I had been reading a book about the fall Imperial Japan, and how much they talked about saving face. Perhaps you had to be there, or maybe it is a peculiarity of that culture. But I never really understood the focus, the obsession, the single minded pursuit of appearance over reality. It was as if they believed that it appeared that they hadn't lost, then maybe they hadn't really lost? That seemed myopic to me. If you've lost, no amount of appearance mending will change the fact that you have been defeated.
I must have stepped on a creaky board, because she jumped and turned to face me. "Oh God! You're home. What are you doing home? I have to go shower! But you had that meeting today, didn't you? With the money guys from upstate?," she said, her words tumbling out like overeager puppies.
I did have that meeting, up until 3 hours ago. Robert, my chief of staff, had smartly stepped in and cancelled it the moment I told him of the firestorm that was coming. He looked at me, his eyes black and cool, and said calmly, "Did you love her?" I didn't know how to answer him. I stammered something, talked my way out of my other commitments, and was headed home in mid afternoon, 2 hours early.
I looked at her, her hand still on the knife, the pile of carrots ready to be scraped into the bowl. She was beautiful, I had to admit that. 30 years and four children left their marks, but she could still fill out an evening dress, talking the talk and walking the walk, that plastic smile now part of the outfit as surely as the understated pearls and the high heeled shoes. I had tossed it all away, everything that I knew, to chase a half remembered dream of a man I used to be. I looked at her face, a single strand of hair come loose and hanging in front of her eye, and I wanted to be anyplace else than where I was.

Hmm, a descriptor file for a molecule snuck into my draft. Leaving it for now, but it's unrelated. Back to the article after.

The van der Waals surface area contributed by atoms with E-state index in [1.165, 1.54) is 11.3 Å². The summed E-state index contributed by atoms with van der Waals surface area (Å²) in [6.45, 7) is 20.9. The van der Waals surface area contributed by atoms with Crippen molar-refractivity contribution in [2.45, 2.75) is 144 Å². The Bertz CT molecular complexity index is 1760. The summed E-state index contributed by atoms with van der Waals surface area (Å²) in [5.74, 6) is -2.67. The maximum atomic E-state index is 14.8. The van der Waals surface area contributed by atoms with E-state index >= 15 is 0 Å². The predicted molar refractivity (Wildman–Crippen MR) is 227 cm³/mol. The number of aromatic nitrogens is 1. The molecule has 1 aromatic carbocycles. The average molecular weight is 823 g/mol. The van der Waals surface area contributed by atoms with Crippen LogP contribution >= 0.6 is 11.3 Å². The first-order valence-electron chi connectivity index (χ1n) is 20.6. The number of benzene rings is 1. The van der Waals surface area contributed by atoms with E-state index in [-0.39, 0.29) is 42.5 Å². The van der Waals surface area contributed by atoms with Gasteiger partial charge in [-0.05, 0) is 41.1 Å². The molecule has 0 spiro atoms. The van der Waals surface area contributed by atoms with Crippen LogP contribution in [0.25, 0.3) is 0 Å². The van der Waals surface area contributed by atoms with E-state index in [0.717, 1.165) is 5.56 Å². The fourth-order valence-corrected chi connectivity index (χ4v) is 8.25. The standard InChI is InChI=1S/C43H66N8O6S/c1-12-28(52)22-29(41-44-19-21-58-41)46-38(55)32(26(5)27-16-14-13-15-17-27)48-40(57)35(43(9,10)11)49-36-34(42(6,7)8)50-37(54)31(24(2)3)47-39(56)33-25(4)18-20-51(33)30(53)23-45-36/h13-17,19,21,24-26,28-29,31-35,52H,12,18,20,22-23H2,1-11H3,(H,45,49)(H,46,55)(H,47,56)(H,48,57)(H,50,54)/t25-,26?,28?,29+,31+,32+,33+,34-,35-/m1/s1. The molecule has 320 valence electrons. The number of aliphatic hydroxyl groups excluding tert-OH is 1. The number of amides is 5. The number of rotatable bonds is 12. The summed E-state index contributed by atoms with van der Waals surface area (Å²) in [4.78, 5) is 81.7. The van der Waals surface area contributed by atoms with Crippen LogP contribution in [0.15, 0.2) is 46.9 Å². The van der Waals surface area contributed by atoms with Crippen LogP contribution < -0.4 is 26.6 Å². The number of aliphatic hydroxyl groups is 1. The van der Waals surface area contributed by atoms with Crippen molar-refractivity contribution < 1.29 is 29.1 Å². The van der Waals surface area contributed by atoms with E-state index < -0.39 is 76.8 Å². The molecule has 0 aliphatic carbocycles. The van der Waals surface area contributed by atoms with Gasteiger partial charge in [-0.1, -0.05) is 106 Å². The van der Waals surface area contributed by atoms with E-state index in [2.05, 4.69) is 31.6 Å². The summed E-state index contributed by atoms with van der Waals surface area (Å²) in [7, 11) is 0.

"Not that I'm not happy you're home," she continued gaily. "What happened?"
"It was cancelled," I said, my mouth dry.
"Oh," she said. She picked up the cutting board and scraped the carrots into the bowl. "Toss this, will you, while I grab a shower?"
"Sure," I said.
She left the room without another word. I set my attache case down and walked over to the salad. I picked up the tongs and began to mix the ingredients. There was too much, as usual- I would wind up taking a container full of it back to work, and throwing it out and buying a steak or a cheeseburger instead. I tried to form the words to tell her, to explain, to make sense of the haze of allegations and threats and innuendo and a young woman in a short dress that was about to sink its claws into my respectable little life. I tried to form the words, but instead I just jumbled the ingredients, carrots and cucumbers and lettuce and tomato and croutons, until they lay there, mixed and vulnerable and dry, under expensive lights in a home that suddenly felt very strange.